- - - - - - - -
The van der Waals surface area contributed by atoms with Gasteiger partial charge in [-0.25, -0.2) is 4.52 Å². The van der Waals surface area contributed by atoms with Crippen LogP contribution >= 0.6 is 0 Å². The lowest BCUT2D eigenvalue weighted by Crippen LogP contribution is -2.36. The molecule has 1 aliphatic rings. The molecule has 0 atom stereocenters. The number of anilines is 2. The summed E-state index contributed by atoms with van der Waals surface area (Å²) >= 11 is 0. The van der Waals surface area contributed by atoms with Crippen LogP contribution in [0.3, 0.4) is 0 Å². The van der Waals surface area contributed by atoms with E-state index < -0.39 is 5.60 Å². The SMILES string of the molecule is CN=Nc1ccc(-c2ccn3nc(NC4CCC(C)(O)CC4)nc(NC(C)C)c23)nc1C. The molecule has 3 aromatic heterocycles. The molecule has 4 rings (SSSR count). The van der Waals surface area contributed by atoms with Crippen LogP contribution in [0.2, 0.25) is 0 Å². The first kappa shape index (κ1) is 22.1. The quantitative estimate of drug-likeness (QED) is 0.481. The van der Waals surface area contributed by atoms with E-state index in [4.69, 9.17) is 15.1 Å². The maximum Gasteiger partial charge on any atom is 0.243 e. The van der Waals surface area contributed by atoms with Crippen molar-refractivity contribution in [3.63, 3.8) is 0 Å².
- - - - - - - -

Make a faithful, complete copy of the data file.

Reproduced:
The van der Waals surface area contributed by atoms with Gasteiger partial charge in [-0.25, -0.2) is 4.52 Å². The van der Waals surface area contributed by atoms with Crippen LogP contribution >= 0.6 is 0 Å². The lowest BCUT2D eigenvalue weighted by Crippen LogP contribution is -2.36. The molecule has 1 aliphatic rings. The molecule has 0 atom stereocenters. The number of anilines is 2. The summed E-state index contributed by atoms with van der Waals surface area (Å²) >= 11 is 0. The van der Waals surface area contributed by atoms with Crippen LogP contribution in [0.3, 0.4) is 0 Å². The van der Waals surface area contributed by atoms with E-state index < -0.39 is 5.60 Å². The SMILES string of the molecule is CN=Nc1ccc(-c2ccn3nc(NC4CCC(C)(O)CC4)nc(NC(C)C)c23)nc1C. The molecule has 3 aromatic heterocycles. The molecule has 4 rings (SSSR count). The van der Waals surface area contributed by atoms with Crippen LogP contribution in [0.2, 0.25) is 0 Å². The first kappa shape index (κ1) is 22.1. The quantitative estimate of drug-likeness (QED) is 0.481. The van der Waals surface area contributed by atoms with E-state index in [4.69, 9.17) is 15.1 Å². The maximum Gasteiger partial charge on any atom is 0.243 e. The van der Waals surface area contributed by atoms with Crippen molar-refractivity contribution in [3.63, 3.8) is 0 Å².